Renewable Energy Auction Design
by Silvana Tiedemann
This chapter discusses how to design auctions for procuring renewable energy. At the end of the chapter the reader will be able to:
- Understand the relationship between an auction and a renewable energy support scheme
- Learn about the policy objectives connected to introducing auctions and the necessary conditions to meet them
- Get introduced to the most important design elements of auctions, such as the auction procedure, eligibility requirements, obligations, deadlines, penalties, and the institutional set-up
- Recognize advantages and disadvantages of different design elements choices
Auctions. An auction is a mechanism to procure a good or service in a standardized, competitive manner. The auctions most familiar to the public are those used for the sale of artwork or on online platforms, in which the seller offers a product, potential buyers bid for this product, and the bidder with the highest offer wins. Auctions are artificially created markets on which market actors operate under pre-defined rules.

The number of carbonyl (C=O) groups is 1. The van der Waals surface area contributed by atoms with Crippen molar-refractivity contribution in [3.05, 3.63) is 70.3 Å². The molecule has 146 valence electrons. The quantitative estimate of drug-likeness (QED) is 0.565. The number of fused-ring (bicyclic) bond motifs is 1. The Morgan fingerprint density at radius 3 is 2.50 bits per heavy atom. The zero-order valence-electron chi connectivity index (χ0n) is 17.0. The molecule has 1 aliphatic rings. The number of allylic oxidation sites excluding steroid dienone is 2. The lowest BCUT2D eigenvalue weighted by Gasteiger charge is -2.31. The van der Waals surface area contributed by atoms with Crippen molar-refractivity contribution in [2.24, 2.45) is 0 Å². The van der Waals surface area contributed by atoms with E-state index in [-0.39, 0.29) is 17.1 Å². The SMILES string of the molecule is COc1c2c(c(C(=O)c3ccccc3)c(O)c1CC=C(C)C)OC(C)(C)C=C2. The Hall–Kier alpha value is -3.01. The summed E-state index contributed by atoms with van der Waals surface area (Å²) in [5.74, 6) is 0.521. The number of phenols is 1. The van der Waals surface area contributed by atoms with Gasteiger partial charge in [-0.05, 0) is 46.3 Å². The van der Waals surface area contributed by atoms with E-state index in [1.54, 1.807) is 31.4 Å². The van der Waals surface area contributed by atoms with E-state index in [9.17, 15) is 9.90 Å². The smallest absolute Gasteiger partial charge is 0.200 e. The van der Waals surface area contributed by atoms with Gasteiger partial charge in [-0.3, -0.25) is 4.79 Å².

Game theory. The academic field related to the design and analysis of auctions is game theory (best known in policy sciences for the prisoner’s dilemma). Game theory is a mathematical theory to model how actors decide if they interact with each other. The theory normally assumes rational behavior according to a given incentive structure and body of rules. Setting the incentive structure and the rules correctly, is the “art of auction design”.
Auction for renewables. Renewable energy auctions entered the field in the mid-2000s, and since then, the number of countries using auctions for renewables has increased to around 70 by mid-2016 (IRENA 2017). Much like auctions conducted by independent power producers for conventional power plants in the past, renewable energy auctions are conducted as procurement auctions, i.e. the auctioneer offers a fixed volume in terms of budget or capacity. Renewable energy project developers act as bidders. They submit bids for gaining support from the government for the projects that they intend to construct. Bids are ranked according to the bid values and the less expensive bids are awarded first. After the auction, successful bidders are granted a certain time to “realize their bids”, i.e. construct the power plant.